Mari Aguirre Rodriguez is a former Rackspace executive who also directed workforce and education initiatives while on the staff of then-Mayor Phil Hardberger. She is the founder of her own small business, Opt In Experts, which specializes in brand management and philanthropy. She was the founding executive director of Generation TX San Antonio. She has served as a board member of The Mayor’s Commission on the Status of Women, The San Antonio Area Foundation’s Hispanic Fund, the San Antonio Public Library Board of Trustees, and led the Greater Chamber of Commerce IT Committee.

Yolanda Arellano was the longtime executive director of the San Antonio Restaurant Association until her recent retirement, and also had a long career in public relations. She is a former member of the City’s Zoning Commission.

Michele Dalbis-Robledo is an enrollment advisor at Walden University, a Minneapolis-based private online university. She has had a long career in marketing, and is the former head of her homeowners association.

Notable applicants not selected as finalists included Elena Guajardo, who held the position from 2005-07 before losing her re-election bid and three subsequent efforts to win back her Council seat. She told Council members she would not seek the seat if it opens again, but was passed over. Perennial candidate Julie Iris Oldham, better known as Mama Bexar, and former City staffer John Foddrill Sr. – who was once banned from setting foot in City Hall and believes it to be the seat of widespread corruption and cover-ups, also were passed over.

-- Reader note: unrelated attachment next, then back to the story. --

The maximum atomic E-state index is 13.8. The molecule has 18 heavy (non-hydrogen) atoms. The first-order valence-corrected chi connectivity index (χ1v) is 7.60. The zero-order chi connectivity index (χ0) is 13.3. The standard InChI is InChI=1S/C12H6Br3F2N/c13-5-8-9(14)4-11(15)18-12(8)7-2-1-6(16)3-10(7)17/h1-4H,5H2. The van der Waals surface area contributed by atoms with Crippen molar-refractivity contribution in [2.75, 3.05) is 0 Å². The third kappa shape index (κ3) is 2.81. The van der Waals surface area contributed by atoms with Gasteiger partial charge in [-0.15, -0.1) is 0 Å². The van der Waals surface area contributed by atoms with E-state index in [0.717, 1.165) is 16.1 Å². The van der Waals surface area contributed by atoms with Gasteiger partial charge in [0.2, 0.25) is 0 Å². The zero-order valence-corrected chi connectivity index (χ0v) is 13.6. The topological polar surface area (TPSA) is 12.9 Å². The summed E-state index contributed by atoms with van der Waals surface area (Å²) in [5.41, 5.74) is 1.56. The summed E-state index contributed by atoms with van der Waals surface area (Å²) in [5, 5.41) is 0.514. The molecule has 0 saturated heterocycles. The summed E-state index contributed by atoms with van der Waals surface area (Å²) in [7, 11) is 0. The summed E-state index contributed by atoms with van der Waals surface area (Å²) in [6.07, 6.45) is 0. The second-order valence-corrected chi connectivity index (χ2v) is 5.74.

The District 2 seat became available when Council elected Taylor last month as interim mayor to fill the unexpired third term of former Mayor Julián Castro, who now serves as Secretary of Housing and Urban Development in the Obama administration. Thirteen candidates applied for the position.

Click here to access the full list of District 2 applicants.

The individual who is chosen will serve three months before a special election is held on Nov. 4. The winner of that vote will hold the office until regular city elections are held on May 9.

The District 7 seat became available after Councilman Cris Medina announced he was taking a leave of absence to fulfill a military training obligation as an Air Force reserve officer at Fort Meade, MD. He is set to return Oct. 10. Still, 13 candidates filed for the two-month assignment, with one withdrawing after the fact.

At least some applicants may have filed believing that ethical charges made against Medina in a widely circulated anonymous email last month could derail his return. Medina has denied the charges, and none of the candidates brought up the allegations in their remarks. Many praised Medina’s service in the district.

Click here to access the full list of District 7 applicants.

The two new temporary Council members will be sworn in after their selection Thursday morning and the Council will return to its full, 10-person complement for the first time since former Mayor Julián Castro resigned in July and Taylor was elected interim mayor.

 *Featured/top image: City Council Chambers. Photo by Scott Ball. 

Originally published on Wednesday, Aug. 13, 2014.

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Robert Rivard

Robert Rivard is editor of the San Antonio Report.